Divorce  Financial Planning
Home Page
Home Page
ADFP Member Handbook
Join The ADFP
Upcoming Events
Board Of Directors
Professional Members
Contact Us
Privacy Notice

Find a Member
Press Releases
Financial Planning
Alimony/Spousal Maintenance
Divorce & Insurance
Social Security
Collaborative Divorce
Forensic Divorce Accounting
Divorce Articles
Divorce Calculators
Divorce Handbook
Client Handbook
Divorce Dictionary
Featured Sites

The Association of Divorce Financial Planners (ADFP) is registered with the National Association of State Boards of Accountancy (NASBA) as a sponsor of continuing professional education on the National Registry of CPE Sponsors. State boards of accountancy have final authority on the acceptance of individual courses for CPE credit. Complaints regarding registered sponsors may be addressed to the National Registry of CPE Sponsors, 150 Fourth Avenue North, Suite 700, Nashville, TN, 37219-2417. Web site: www.nasbatools.com.

The Legal Process of Divorce

Step One: Filing a Complaint or Summons The spouse that files the complaint or summons is referred to as the Plaintiff or in some states the Petitioner. The purpose of the complaint is to let the courts be aware of the request for divorce, but most important to make the Plaintiff's spouse aware through legal documentation. Like any other complaint, it is the job of the sheriff's office to deliver the papers. After receiving the complaint, the Defendant, or in some states the Respondent, will file an answer of agreement or disagreement. At this time separation starts and the Plaintiff will file Pretrial Orders or formal motions concerning living arrangements, finances, temporary custody and visitation.

Basic information required for Complaint or Summons:
  • Date and location in which marriage took place
  • The residence of both spouses
  • The names and birthdates of each child
  • Reason for declaring a divorce, (must be grounds permitted in your state)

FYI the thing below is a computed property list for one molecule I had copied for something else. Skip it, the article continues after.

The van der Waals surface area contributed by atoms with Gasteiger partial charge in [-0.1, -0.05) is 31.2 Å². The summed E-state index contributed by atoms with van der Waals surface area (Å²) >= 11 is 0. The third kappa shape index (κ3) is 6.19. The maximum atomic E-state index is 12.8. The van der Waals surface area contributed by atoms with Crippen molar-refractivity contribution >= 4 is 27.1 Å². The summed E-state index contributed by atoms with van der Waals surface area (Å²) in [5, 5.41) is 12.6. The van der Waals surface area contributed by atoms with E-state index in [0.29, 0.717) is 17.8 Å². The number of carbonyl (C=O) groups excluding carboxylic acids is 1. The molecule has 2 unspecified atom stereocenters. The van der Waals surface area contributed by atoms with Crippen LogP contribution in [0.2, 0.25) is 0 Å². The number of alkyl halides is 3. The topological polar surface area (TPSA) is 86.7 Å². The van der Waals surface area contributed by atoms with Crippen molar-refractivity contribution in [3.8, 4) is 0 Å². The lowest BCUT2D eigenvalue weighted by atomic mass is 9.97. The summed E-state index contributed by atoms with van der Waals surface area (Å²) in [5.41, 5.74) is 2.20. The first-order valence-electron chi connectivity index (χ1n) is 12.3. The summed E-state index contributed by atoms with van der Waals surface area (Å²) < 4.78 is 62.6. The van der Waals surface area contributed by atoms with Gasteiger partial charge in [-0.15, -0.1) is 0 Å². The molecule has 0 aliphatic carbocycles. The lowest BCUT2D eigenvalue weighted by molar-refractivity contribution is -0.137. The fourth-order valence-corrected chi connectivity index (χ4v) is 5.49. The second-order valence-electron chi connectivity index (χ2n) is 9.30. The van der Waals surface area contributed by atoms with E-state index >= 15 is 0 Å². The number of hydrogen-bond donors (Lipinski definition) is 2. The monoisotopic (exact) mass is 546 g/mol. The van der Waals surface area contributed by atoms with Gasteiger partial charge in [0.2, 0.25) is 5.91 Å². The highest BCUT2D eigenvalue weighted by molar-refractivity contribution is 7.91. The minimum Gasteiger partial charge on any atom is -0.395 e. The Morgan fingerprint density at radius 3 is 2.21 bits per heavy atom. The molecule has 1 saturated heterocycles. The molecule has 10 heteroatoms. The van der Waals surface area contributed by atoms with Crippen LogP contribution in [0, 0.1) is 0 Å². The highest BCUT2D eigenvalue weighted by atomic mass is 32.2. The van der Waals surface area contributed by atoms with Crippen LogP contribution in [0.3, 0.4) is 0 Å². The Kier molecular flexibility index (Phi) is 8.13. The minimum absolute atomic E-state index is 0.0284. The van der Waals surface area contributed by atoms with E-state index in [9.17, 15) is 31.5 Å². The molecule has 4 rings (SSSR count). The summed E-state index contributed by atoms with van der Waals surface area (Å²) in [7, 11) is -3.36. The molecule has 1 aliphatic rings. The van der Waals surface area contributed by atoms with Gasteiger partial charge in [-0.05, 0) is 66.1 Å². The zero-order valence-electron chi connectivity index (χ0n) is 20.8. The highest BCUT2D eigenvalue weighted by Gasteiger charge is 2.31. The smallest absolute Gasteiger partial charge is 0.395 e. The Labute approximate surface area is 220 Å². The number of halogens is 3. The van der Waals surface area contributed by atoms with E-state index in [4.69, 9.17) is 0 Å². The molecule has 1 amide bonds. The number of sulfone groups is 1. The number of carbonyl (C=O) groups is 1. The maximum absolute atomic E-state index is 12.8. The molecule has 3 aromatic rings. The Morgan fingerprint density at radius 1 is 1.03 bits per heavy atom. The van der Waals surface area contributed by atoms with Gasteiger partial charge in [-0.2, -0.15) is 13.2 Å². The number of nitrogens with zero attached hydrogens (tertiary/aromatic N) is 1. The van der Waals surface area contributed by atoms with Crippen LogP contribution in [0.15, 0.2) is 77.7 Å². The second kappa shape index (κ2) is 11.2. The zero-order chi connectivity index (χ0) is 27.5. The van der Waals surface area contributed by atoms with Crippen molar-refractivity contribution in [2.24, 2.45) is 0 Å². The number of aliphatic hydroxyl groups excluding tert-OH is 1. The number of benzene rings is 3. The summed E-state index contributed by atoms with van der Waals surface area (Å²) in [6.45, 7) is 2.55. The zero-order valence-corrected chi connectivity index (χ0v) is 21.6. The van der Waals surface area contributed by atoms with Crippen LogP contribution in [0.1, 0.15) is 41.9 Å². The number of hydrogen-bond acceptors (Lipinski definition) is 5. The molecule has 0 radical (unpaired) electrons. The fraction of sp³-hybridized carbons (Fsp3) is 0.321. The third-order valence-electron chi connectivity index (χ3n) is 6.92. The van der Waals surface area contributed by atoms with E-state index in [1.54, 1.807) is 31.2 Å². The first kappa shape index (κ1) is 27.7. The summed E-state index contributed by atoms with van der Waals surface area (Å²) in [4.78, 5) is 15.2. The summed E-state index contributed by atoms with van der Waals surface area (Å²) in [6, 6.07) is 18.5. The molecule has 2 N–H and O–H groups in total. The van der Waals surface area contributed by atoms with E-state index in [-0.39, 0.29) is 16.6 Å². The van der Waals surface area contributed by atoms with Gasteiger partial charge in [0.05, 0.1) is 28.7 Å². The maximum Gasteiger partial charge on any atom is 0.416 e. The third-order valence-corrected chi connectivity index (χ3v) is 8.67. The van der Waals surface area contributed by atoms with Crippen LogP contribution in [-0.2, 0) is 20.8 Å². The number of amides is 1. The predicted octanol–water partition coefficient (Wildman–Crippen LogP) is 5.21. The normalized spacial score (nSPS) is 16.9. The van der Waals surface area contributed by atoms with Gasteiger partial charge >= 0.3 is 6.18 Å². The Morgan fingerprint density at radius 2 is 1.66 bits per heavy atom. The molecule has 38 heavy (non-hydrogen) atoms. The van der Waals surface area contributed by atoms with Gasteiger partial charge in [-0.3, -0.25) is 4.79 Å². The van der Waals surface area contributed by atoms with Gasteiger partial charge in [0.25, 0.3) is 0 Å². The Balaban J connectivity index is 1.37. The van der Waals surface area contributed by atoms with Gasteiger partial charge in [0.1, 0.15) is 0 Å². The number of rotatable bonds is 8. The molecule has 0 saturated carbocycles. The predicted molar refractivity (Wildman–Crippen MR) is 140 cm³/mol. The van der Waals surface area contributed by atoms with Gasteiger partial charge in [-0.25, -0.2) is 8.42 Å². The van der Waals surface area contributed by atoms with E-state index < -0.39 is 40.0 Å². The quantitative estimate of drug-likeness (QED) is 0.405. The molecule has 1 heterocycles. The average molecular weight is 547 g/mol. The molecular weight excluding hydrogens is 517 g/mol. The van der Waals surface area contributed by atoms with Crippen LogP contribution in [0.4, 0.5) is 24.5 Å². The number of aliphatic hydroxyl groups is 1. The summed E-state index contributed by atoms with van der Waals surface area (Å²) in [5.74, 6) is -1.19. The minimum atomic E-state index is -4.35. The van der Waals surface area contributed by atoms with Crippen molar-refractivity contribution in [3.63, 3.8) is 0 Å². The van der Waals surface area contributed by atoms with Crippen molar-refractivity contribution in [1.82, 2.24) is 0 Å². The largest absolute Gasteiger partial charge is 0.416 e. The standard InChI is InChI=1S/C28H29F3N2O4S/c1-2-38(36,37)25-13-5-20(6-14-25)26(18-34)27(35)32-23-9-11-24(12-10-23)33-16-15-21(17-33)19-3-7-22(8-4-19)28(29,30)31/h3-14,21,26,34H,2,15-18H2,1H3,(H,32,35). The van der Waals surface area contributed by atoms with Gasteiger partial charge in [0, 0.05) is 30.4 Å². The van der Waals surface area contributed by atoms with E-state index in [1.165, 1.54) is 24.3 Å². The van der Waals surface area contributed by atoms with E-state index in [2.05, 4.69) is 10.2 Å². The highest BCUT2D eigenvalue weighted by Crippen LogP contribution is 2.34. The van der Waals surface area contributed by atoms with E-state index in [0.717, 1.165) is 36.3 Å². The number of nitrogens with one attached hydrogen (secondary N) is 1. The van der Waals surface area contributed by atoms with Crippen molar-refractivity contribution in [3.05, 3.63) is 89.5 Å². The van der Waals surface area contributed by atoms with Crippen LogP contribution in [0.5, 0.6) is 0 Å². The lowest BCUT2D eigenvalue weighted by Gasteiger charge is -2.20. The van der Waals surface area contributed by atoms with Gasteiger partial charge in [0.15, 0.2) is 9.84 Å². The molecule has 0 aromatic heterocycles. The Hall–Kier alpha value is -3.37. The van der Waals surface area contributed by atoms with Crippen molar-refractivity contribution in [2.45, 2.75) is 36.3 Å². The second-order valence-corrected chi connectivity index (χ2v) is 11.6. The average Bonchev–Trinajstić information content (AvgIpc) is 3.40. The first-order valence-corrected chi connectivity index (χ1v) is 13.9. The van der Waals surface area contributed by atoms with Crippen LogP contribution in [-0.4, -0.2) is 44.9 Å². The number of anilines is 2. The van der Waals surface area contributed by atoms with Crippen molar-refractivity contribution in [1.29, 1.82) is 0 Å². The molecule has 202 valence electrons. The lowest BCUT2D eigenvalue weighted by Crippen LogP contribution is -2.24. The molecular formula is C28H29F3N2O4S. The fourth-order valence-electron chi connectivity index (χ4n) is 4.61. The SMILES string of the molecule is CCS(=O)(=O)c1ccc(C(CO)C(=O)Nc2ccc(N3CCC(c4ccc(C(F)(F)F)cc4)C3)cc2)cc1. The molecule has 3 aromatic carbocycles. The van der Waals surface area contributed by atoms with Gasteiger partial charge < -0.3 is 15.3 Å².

• A list of claims

Step Two: Pretrial Orders. Hopefully you and your spouse will be able to come to agreement on temporary arrangements. This will speed up the process, allowing you and your attorney to focus on information pertinent to the post-divorce arrangements. Either way, proper support for each claim must be provided in the orders. This part of the process will allow the judge to approve or disapprove the arrangements filed, which will make the future clearer for both of you. The temporary arrangements by no means are set in stone and do not directly influence the decisions made once the divorce is settled.

This is also the time an ex parte order may be decided. This is only temporary but is viewed as essential for protection of one spouse until a permanent decision can be made.

Step Three: Discovery Procedures. This is the process in which the attorney seeks necessary information that you have not been able to previously provide. There are many legal tools an attorney can use to receive vital information. The most common is a deposition:

A deposition is a statement that is recorded for later use. It allows each side to gain information from each other and expert witnesses. A court reporter is always present, so the questions and answers stated can be verified at a later date. It is valuable because the testimony of a witness can be delivered at the deposition if he or she is not available on the court date.

Step Four: Negotiations. Once all the information desired by each side is acquired, the strengths and weaknesses should be evident. It is at this point both sides bargain for specific claims requested. A large number of divorces will be settled out of court through negotiation, but if not the next step in the procedure is the pretrial hearing.

Step Five: Pretrial Hearing. Both sides are interviewed in front of a judge or panel of attorneys acting as a mediator. The issues addressed in the big trial will be given attention, in order for the judge or panel to provide knowledge that will hopefully lead to a out of court settlement.

There may be more than one pretrial hearing as further negotiations take place. Remember you are responsible for accepting a settlement. A lawyer can provide advice as to whether or not the settlement is fair, but it is ultimately your decision.

The Trial

The following procedures take place:
  1. Opening Statements - a summarization delivered to the judge by each attorney stating what they intend to prove. When the separation issues are minimal this procedure is often omitted.
  2. The Plaintiff's (Petitioner's) Case - the side that originally filed for divorce delivers the evidence that supports the claims declared.
  3. The Defendant's (Respondent's) Case - the delivery of evidence that denies or contradicts the claims made during the Plaintiff's case.
  4. Rebuttal by Plaintiff. (Petitioner)
  5. Rebuttal by Defendant. (Respondent)
  6. Closing Arguments by Each Side.
  7. The Final Decision or Judgment.

Return to the Legal Process Page